When we first began kicking around the idea of sponsoring the NMRA series, I wanted this magazine to sponsor a class for real people with real power-adder Mustangs. Street Renegade was approaching the 8s and Pure Street was about to run 10s, so there was a gap to fill. I suggested the name Real Street and NMRA's James Lawrence suggested rules similar to Factory Stock with a power adder. We went back and forth on various specifics of the rules, but in the back of my mind I pictured a prototypical car-a Vortech S-Trim, a Cobra intake, Trick Flow Twisted Wedge heads, and a D.S.S. short-block.
I had seen plenty of street cars running this type of combination, and I wanted owners of hot street Mustangs to be able to run this class. For the sake of competition we agreed on things such as a spec fuel and a stock camshaft, but those combination highlights I had in mind were all legal. Sure my prototypical car combination might never compete, but several similar setups surely will, and that was the idea-real cars with real parts.
D.S.S. has done a lot of piston research with its IHRA Pro Stocker, and the benefits are f
Racing isn't cheap and it never will be, but the Real Street rules allow for the creation of a legal race car with a reasonable budget. Such financial considerations were one reason I had that D.S.S. short-block in mind. D.S.S. has long been mass producing durable, affordable small-block Fords. For about $2,999.95-depending on your cylinder head and piston combination-D.S.S. can set you up with a short-block capable of 650 hp and mid-nines, all housed in a stock Ford block.
Dubbed the Super Pro Bullet short-block, this combination offers us enough cushion for a Real Street combination to be durable in a stock block, which helps keep the cost down. If you needed to step up to an aftermarket block, a Ford Racing Performance Sportsman 302 or a full-boogie FRPP R302 block would increase your credit-card balance even more, but those blocks are really for running in Renegade and beyond. A Super Pro Bullet is plenty for a Real Street car, and Tom Naegele at D.S.S. says you could easily run one of their less-expensive Pro Bullet combinations in Real Street (see Affordable Option sidebar).
The pictures that follow are of our Super Pro Bullet 306 going together. Since Real Street mandates the use of a stock camshaft, we opted to run flat-top pistons with no valve reliefs for a bit more compression and power. However, if you think you might ever change classes and move to a more aggressive camshaft in the future, you might want to give up a hint of compression and save the hassle of pulling the motor apart to cut reliefs before you can install a hotter cam.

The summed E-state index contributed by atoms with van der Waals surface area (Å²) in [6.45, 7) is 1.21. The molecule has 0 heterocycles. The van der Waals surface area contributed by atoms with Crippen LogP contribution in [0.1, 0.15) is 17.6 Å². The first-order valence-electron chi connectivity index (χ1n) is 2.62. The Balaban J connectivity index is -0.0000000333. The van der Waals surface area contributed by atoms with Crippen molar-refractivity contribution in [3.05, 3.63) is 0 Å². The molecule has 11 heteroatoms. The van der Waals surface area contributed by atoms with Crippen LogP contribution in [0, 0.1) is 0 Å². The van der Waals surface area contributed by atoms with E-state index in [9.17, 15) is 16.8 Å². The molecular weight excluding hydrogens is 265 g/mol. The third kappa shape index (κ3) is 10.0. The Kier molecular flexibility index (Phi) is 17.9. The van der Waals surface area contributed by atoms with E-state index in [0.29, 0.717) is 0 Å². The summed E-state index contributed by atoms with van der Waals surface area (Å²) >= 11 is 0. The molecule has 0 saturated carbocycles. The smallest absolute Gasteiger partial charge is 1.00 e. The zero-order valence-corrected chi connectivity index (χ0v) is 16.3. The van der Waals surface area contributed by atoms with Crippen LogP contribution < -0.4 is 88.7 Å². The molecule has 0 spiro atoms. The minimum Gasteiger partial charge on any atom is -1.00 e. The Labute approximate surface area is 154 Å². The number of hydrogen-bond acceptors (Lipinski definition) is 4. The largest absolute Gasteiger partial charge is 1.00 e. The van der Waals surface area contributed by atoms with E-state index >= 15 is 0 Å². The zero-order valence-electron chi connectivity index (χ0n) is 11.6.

On the left is a D.S.S. race-prepped stock rod, which is found in the company's Bullet and Pro Bullet short-blocks. According to D.S.S. those rods are good for up to 575 hp, which should be more than enough for a Real Street engine. However, the rugged 4340-steel H-beam rod on the right jumps the engine's horsepower capabilities up to 650. The full-floating H-beam rods are better for high-rpm applications. They might seem to be overkill for Real Street, but we wanted a little extra durability, just in case.
Ordering up a Super Pro Bullet is like getting your burger all the way. Standard accessories in the engine include a Melling oil pump, a heavy-duty oil pump driveshaft, Fel-Pro graphite head gaskets, a Fel-Pro gasket set, and ARP head studs. D.S.S. sticks with a standard-volume oil pump, as it provides plenty of lubrication. Anything more is simply overkill and increased parasitic drag on the engine.
Even more important than the 4340 steel rods is the D.S.S. Main Support System, which allows a Super Pro Bullet to withstand the rigors of up to 650 hp with nitrous or supercharging. Basically the MSS secures the free end of the main stud with a 31/44-inch main web of harmonic dampening aluminum. This arrangement virtually eliminates main cap walk, which would lead to bad things such as cracking of main webs and breaking of crankshafts. Not only does the MSS go on without modifying the main caps, but it also allows the use of a D.S.S. optional Pro Tray windage tray. The tray keeps oil off the rotating assembly, which reportedly frees up 10-15 hp. It also keeps oil in the pan and air out of the oil, which D.S.S. says lengthens bearing life. The Pro Tray is a $139.95 option.